If you're like the typical American, you probably receive at least 2 pre-screened credit card offers in the mail each week. They usually come from the typical companies Capital One, Chase Bank, Citibank, etc. Have you ever read the fine print on the back of the terms of service, which describes how to opt-out from receiving further mailings? They list a phone number 1-888-5OPTOUT and are now including a web site as well.
I thought this was too good to be true (I'm sure you know how the saying goes - if it looks too good, it probably is), but I figured I would take a look. The web site is a joint venture between Equifax, Experian, Innovis, and TransUnion - the biggest names of the pre-screening industry. They request your name and address to remove you from the pre-screening list. They also ask for your social security number and birth date, but say this information is optional.
A note to all Internet users out there - be extremely careful about where you type your social security number on the web, if ever. I strongly recommend never entering this unless you are absolutely sure of the web site in question.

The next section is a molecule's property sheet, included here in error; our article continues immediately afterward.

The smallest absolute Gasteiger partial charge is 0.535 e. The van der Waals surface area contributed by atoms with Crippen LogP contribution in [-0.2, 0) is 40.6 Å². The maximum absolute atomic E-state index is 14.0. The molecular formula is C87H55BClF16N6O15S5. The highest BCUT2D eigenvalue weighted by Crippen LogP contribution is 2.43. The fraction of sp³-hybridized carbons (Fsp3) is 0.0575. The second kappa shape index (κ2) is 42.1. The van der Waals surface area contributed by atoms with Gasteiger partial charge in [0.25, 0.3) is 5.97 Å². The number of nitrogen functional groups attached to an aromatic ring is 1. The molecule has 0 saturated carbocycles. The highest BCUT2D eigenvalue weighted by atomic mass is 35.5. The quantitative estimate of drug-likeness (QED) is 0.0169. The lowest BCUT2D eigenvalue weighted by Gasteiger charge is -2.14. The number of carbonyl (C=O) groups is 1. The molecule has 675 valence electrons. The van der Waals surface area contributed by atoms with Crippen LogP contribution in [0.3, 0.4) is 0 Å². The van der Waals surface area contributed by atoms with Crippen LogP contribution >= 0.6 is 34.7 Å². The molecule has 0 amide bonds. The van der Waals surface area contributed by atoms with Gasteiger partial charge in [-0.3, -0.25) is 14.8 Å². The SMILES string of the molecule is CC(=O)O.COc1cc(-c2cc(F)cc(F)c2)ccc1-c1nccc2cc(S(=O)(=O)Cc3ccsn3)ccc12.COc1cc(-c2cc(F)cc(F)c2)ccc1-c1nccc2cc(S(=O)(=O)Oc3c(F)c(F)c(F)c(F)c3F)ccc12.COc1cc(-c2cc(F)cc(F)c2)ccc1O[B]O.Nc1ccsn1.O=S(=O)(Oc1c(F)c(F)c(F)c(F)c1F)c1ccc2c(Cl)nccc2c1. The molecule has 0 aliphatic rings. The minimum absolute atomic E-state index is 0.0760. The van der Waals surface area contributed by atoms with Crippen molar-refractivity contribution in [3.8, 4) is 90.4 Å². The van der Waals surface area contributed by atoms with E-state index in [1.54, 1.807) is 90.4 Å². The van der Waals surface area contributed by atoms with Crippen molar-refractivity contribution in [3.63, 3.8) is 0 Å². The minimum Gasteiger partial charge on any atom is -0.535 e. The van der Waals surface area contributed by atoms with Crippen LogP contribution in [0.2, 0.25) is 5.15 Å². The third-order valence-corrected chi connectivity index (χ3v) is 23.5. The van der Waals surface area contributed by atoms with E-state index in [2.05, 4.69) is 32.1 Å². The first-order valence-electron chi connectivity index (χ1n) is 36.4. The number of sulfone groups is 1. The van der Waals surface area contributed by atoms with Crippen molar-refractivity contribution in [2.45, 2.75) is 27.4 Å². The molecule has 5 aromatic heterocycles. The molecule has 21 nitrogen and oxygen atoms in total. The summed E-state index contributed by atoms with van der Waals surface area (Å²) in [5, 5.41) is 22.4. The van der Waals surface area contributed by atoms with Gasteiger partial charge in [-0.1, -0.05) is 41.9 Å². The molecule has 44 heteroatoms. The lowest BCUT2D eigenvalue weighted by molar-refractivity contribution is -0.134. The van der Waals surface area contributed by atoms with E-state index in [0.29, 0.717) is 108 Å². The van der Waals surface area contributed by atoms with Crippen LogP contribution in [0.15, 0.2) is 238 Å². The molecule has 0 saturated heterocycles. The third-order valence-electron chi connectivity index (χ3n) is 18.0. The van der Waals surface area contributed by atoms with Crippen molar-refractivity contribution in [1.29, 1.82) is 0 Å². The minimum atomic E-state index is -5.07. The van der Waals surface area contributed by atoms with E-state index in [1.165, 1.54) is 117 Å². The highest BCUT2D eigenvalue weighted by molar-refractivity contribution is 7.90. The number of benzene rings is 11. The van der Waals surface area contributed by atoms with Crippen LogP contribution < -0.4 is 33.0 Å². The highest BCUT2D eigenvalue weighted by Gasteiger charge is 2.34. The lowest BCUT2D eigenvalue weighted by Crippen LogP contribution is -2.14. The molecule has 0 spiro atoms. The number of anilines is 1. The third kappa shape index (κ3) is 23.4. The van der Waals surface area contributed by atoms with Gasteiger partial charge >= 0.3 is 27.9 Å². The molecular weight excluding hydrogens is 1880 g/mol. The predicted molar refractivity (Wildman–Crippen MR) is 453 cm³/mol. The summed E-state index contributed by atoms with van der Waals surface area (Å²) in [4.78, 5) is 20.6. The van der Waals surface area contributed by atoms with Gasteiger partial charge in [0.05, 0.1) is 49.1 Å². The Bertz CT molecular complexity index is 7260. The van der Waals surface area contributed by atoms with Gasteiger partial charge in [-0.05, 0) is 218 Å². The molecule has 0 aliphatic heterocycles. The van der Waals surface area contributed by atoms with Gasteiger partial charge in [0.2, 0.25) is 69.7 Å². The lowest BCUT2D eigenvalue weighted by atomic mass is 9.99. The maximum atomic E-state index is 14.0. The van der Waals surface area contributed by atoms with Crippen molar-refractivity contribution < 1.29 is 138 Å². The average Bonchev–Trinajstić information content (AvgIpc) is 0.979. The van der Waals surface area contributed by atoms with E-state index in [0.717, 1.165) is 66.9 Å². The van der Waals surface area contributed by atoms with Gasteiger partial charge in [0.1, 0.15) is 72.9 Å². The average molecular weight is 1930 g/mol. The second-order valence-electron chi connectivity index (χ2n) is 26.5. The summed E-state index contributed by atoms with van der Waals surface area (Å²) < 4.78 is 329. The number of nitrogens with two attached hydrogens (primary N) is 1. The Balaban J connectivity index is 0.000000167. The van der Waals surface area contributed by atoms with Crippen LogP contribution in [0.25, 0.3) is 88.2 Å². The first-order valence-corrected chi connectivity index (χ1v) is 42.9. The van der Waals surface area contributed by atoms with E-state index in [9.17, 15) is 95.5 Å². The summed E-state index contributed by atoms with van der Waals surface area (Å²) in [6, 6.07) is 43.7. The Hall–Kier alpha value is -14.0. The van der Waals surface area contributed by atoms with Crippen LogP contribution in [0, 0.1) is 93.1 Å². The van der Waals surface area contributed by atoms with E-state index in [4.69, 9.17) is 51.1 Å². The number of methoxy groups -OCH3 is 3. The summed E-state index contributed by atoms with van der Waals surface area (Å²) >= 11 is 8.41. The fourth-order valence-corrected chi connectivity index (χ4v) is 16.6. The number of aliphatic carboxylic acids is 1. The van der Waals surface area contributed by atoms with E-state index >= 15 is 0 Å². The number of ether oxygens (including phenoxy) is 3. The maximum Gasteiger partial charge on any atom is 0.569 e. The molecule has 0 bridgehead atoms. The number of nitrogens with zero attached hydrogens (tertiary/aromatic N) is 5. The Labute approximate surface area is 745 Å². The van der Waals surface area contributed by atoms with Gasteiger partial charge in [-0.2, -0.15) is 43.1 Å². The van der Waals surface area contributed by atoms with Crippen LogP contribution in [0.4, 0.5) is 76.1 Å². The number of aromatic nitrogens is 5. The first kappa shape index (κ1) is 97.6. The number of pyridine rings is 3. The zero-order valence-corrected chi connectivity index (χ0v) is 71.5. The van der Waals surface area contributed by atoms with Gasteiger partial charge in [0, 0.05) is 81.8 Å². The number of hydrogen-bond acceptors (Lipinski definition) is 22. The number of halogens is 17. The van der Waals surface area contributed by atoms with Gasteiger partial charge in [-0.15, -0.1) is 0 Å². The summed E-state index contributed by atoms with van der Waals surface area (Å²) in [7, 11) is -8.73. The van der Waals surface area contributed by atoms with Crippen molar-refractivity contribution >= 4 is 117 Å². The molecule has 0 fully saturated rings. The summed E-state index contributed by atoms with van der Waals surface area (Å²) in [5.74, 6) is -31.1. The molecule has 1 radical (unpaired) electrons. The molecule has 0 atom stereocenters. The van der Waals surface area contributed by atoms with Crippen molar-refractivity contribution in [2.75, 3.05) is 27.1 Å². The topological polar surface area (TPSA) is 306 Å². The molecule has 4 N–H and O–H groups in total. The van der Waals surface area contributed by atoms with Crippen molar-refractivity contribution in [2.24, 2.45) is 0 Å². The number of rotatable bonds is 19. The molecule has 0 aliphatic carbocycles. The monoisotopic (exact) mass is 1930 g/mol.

The site seems simple enough to get removed from the lists, but is it legit? I did a brief search to find out more and one of the first results was Ed Foster's Gripelog. Ed described his entire experience of using the web site to opt-out of those annoying credit card offers. He also described his disappointment when the offers only increased rather than decrease! His blog is an excellent read, especially if you were thinking of opting out.
Somehow, I'm not surprised by his findings. With spam emails, those who unsubscribe are the ones flooded with the most spam mails. This is because the spammers now know that your account is active and that you actually read the emails. Likewise with the credit card companies, they now know that you actually open the envelopes and read them, so why not send you more?
Ed actually recommends shredding the credit card application paperwork and stuffing it back in the postage-paid envelope to mail back at their own expense. Some of his users' comments reflect the same opinion.
So, rather than risking putting your name on even more lists, you probably should stay away from the Opt-Out web site and just toss those credit card offers. Just like spam, this stuff is better left ignored.